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Rare pair of Encre de Chine Chinese Export 'Table Bay' dishes

A rare pair of Chinese export porcelain ‘Table Bay’ dishes

Qianlong period, mid-18th century, circa 1740

Diam. 23.8 cm (each)

Finely pencilled in black, the Dutch flags in red and blue enamels, with Dutch ships in Table Bay, with Table Mountain, Devil's Peak and Signal Hill in the distance.

The border is decorated in the style of the du Paquier period of Vienna porcelain, around the well is a gold spearhead decoration, and touches of gold highlighting all over.

According to the Rijksmuseum, when sailors [or more plausible Captains or Officials] on their way to Asia would arrive at the Cape, they had a few months to replenish and visit the town. Often they would climb Table Mountain and admire the so recognizable view. Captured by this view, and by the view from the ship, they would purchase plates [or even whole dinner services] as the ones presented as a ‘souvenir’. (For a comparable dish, see Rijksmuseum, AK-NM-13510)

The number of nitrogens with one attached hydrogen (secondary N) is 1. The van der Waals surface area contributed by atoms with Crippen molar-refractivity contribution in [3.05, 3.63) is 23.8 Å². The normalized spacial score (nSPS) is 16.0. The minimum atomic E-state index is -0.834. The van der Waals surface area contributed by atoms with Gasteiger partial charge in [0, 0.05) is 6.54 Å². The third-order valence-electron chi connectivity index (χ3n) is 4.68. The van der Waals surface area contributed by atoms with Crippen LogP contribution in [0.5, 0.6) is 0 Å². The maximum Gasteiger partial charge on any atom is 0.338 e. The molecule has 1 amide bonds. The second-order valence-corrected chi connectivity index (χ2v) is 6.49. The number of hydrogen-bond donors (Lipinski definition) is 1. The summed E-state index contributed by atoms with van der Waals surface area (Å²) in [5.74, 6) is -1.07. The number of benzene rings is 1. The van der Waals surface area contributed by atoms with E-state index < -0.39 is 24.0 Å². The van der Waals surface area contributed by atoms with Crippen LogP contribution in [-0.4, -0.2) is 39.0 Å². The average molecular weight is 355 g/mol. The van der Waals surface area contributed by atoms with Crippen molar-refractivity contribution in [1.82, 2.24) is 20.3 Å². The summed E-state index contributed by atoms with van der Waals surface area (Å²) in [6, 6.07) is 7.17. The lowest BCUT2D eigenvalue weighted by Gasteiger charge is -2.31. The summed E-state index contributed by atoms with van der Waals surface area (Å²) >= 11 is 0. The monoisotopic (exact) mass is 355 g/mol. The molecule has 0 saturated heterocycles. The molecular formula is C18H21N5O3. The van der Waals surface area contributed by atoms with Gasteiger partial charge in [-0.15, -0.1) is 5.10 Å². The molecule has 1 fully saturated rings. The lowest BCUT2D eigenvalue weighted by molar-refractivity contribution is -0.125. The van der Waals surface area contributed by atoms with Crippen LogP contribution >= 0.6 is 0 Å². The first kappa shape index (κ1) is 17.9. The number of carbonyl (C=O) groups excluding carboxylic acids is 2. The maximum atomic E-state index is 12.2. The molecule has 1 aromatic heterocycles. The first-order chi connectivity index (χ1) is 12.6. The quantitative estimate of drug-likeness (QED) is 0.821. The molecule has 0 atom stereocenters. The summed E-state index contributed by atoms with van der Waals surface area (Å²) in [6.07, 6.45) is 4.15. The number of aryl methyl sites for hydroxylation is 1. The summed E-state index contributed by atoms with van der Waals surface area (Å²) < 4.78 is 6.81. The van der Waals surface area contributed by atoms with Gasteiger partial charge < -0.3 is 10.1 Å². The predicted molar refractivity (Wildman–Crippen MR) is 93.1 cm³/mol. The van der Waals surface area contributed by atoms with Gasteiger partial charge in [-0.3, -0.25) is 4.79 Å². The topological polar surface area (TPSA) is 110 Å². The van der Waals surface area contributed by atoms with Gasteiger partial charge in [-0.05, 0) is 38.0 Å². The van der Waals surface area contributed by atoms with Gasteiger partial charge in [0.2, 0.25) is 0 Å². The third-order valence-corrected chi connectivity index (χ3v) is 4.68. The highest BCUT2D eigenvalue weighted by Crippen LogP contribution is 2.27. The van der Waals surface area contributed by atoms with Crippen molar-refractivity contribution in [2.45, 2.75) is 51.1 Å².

As discussed by Woodward in Oriental Ceramics at the Cape of Good Hope 1652-1795, there are different versions of these 'Cape of Good Hope' dishes, of which the most numerous are in full colour. Grisaille or Encre de Chine versions are the rarest and scarce. Whilst all basically the same, they show little differences in detail and shading which enlivens all hand-painting and also a marked difference in the intensity of black; some versions are boldly pencilled with thick black lines and others, are much paler and more delicate in appearance, are drawn with great fineness. 

C.S. Woodward, Oriental Ceramics at the Cape of Good Hope 1652-1795: An account of the porcelain trade of the Dutch East India Company with particular reference to ceramics with the V.O.C. monogram, the Cape market, and South African collections, A.A. Balkema, Cape Town & Rotterdam, 1974, pp. 131-140 (ill. 157)

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